Aims/hypothesis: We investigated glucagon responses during OGTT and isoglycaemic i.v. glucose infusion, respectively, to further elucidate the mechanisms behind the glucose intolerance in patients with type 2 diabetes.
Materials and methods: Ten patients (eight men) with type 2 diabetes (age: 64 [51-80] years; BMI: 23 [21-26] kg/m(2); HbA(1c): 6.9 [6.2-8.7]%, values mean [range]) and ten control subjects matched for sex, age and BMI were studied. Blood was sampled on two separate days following a 4-h 50-g OGTT and an isoglycaemic i.v. glucose infusion, respectively.
Results: Isoglycaemia during the 2 days was obtained in both groups. In the control subjects no difference in glucagon suppression during the first 45 min of OGTT and isoglycaemic i.v. glucose infusion (-36 +/- 12 vs -64 +/- 23 mmol/l x 45 min; p = NS) was observed, whereas in the group of patients with type 2 diabetes significant glucagon suppression only occurred following isoglycaemic i.v. glucose infusion (-63 +/- 21 vs 10 +/- 16 mmol/l x 45 min; p = 0.002). The incretin effect was significantly reduced in patients with type 2 diabetes compared with control subjects, but no significant differences in the secretion of glucagon-like peptide-1 or glucose-dependent insulinotropic polypeptide between the two groups during OGTT or isoglycaemic i.v. glucose infusion, respectively, could explain this.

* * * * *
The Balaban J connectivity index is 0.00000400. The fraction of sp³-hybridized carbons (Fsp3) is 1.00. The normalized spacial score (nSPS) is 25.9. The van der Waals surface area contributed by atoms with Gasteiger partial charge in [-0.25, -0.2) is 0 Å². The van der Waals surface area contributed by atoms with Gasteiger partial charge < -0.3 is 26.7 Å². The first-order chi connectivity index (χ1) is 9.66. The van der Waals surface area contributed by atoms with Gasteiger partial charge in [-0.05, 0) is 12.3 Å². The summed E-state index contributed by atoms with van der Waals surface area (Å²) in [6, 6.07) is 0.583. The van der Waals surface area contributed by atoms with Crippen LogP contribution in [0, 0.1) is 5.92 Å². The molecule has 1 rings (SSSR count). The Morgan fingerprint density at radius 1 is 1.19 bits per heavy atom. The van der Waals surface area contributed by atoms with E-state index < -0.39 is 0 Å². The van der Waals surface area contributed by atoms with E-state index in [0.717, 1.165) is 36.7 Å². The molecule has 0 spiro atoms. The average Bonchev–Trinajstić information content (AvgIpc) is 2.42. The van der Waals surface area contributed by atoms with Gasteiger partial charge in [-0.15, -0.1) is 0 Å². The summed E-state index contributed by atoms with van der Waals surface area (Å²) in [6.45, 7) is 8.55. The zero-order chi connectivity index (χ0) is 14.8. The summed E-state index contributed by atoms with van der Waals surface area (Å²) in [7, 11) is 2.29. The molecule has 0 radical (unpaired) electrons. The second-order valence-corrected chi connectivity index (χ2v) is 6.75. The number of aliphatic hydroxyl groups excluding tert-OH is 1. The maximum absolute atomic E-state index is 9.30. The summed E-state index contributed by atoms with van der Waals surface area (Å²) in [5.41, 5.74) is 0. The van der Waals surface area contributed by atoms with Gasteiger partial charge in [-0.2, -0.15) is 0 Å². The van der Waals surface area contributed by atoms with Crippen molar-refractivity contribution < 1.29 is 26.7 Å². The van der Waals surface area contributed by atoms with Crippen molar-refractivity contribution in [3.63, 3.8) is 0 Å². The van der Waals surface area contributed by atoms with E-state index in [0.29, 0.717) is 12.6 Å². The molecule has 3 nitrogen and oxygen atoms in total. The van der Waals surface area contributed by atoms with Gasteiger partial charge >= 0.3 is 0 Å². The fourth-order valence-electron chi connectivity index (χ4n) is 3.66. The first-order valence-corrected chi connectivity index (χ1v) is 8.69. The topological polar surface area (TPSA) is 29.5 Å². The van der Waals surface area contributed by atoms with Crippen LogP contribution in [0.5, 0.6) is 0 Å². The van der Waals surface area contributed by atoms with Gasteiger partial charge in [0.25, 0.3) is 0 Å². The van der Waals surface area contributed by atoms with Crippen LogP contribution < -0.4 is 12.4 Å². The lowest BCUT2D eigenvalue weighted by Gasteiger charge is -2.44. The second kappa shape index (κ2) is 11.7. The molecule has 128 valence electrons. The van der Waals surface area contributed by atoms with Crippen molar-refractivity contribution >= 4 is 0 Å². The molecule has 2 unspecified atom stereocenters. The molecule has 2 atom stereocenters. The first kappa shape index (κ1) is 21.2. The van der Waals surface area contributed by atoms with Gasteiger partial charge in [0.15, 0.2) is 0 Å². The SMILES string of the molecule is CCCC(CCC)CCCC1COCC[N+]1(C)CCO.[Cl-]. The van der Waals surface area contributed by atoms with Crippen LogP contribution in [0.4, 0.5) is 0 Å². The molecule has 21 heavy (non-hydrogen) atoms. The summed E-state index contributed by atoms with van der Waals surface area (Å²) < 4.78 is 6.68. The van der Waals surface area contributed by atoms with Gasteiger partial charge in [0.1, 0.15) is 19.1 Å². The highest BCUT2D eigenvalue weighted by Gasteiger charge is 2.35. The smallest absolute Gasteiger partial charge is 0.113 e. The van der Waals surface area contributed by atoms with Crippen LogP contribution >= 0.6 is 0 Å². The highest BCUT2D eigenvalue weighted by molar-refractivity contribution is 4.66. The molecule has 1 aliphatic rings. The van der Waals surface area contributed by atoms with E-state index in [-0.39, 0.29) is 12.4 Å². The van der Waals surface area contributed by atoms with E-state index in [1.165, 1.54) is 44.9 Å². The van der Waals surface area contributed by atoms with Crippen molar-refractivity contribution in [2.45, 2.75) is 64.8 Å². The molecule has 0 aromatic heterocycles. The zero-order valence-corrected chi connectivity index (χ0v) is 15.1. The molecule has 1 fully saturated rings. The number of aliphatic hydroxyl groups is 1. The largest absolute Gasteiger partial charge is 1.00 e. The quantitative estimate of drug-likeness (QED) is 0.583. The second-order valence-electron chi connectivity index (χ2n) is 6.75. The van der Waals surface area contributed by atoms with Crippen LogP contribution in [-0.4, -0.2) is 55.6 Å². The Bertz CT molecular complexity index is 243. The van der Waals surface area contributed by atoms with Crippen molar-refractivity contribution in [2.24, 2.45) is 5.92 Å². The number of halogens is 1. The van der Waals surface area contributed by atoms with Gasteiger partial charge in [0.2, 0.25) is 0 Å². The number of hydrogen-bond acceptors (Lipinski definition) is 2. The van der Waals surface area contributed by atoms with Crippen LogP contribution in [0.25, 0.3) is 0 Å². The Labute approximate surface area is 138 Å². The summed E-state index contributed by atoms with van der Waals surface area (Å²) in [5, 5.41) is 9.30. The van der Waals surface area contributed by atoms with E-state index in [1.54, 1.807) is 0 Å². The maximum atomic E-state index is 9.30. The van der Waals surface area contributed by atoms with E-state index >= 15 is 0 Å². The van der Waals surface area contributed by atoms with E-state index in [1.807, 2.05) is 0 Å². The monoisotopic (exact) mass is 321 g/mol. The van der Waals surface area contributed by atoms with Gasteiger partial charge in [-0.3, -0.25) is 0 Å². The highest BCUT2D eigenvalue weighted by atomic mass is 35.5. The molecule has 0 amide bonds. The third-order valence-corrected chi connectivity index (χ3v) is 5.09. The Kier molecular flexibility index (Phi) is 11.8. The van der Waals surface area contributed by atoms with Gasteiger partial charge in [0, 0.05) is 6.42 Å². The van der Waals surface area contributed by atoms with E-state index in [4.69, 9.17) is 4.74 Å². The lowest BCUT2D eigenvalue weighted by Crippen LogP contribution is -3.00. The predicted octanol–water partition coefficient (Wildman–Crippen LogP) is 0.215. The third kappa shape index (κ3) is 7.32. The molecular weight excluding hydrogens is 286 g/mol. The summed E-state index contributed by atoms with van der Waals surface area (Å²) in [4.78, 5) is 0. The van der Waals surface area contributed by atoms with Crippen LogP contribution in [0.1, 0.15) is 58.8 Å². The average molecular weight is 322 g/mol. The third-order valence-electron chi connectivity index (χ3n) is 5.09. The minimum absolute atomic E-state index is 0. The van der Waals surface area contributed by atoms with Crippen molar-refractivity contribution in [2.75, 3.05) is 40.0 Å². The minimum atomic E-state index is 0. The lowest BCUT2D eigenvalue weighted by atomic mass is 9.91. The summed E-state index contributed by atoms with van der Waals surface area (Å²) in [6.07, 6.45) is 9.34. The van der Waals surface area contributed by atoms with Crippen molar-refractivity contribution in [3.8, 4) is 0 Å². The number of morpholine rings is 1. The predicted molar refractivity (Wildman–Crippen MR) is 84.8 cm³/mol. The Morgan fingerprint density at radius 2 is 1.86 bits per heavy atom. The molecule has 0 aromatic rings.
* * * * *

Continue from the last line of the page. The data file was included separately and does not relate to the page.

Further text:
Conclusions/interpretation: Attenuated and delayed glucagon suppression in patients with type 2 diabetes occurs after oral ingestion of glucose, while isoglycaemic i.v. administration of glucose results in normal suppression of glucagon. We suggest that this phenomenon contributes both to the glucose intolerance and to the reduced incretin effect observed in patients with type 2 diabetes.